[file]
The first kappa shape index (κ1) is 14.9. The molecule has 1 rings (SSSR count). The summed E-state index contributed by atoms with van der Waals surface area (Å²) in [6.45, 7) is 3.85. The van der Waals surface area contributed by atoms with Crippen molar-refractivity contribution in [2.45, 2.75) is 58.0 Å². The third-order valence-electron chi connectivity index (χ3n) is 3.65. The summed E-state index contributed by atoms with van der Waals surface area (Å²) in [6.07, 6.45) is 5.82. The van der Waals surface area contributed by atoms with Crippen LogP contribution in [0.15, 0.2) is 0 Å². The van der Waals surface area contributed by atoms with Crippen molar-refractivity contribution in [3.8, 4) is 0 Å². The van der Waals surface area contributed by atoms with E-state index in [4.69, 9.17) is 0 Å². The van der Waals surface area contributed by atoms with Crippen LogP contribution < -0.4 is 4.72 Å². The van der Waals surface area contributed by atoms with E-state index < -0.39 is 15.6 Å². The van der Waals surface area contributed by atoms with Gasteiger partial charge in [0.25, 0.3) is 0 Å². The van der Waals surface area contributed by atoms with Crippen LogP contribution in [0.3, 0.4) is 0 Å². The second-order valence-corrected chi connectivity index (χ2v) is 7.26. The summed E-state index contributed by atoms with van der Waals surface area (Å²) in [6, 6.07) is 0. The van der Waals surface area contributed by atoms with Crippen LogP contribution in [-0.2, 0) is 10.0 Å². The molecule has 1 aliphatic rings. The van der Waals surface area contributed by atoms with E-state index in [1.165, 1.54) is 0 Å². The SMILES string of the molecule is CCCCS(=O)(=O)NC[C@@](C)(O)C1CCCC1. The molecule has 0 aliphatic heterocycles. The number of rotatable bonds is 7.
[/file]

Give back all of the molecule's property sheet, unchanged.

The first kappa shape index (κ1) is 14.9. The molecule has 1 rings (SSSR count). The summed E-state index contributed by atoms with van der Waals surface area (Å²) in [6.45, 7) is 3.85. The van der Waals surface area contributed by atoms with Crippen molar-refractivity contribution in [2.45, 2.75) is 58.0 Å². The third-order valence-electron chi connectivity index (χ3n) is 3.65. The summed E-state index contributed by atoms with van der Waals surface area (Å²) in [6.07, 6.45) is 5.82. The van der Waals surface area contributed by atoms with Crippen LogP contribution in [0.15, 0.2) is 0 Å². The van der Waals surface area contributed by atoms with Crippen molar-refractivity contribution in [3.8, 4) is 0 Å². The van der Waals surface area contributed by atoms with E-state index in [4.69, 9.17) is 0 Å². The van der Waals surface area contributed by atoms with Crippen LogP contribution < -0.4 is 4.72 Å². The van der Waals surface area contributed by atoms with E-state index < -0.39 is 15.6 Å². The van der Waals surface area contributed by atoms with Gasteiger partial charge in [0.25, 0.3) is 0 Å². The van der Waals surface area contributed by atoms with Crippen LogP contribution in [0.3, 0.4) is 0 Å². The second-order valence-corrected chi connectivity index (χ2v) is 7.26. The summed E-state index contributed by atoms with van der Waals surface area (Å²) in [6, 6.07) is 0. The van der Waals surface area contributed by atoms with Crippen LogP contribution in [-0.2, 0) is 10.0 Å². The molecule has 1 aliphatic rings. The van der Waals surface area contributed by atoms with E-state index in [1.165, 1.54) is 0 Å². The SMILES string of the molecule is CCCCS(=O)(=O)NC[C@@](C)(O)C1CCCC1. The molecule has 0 aliphatic heterocycles. The number of rotatable bonds is 7.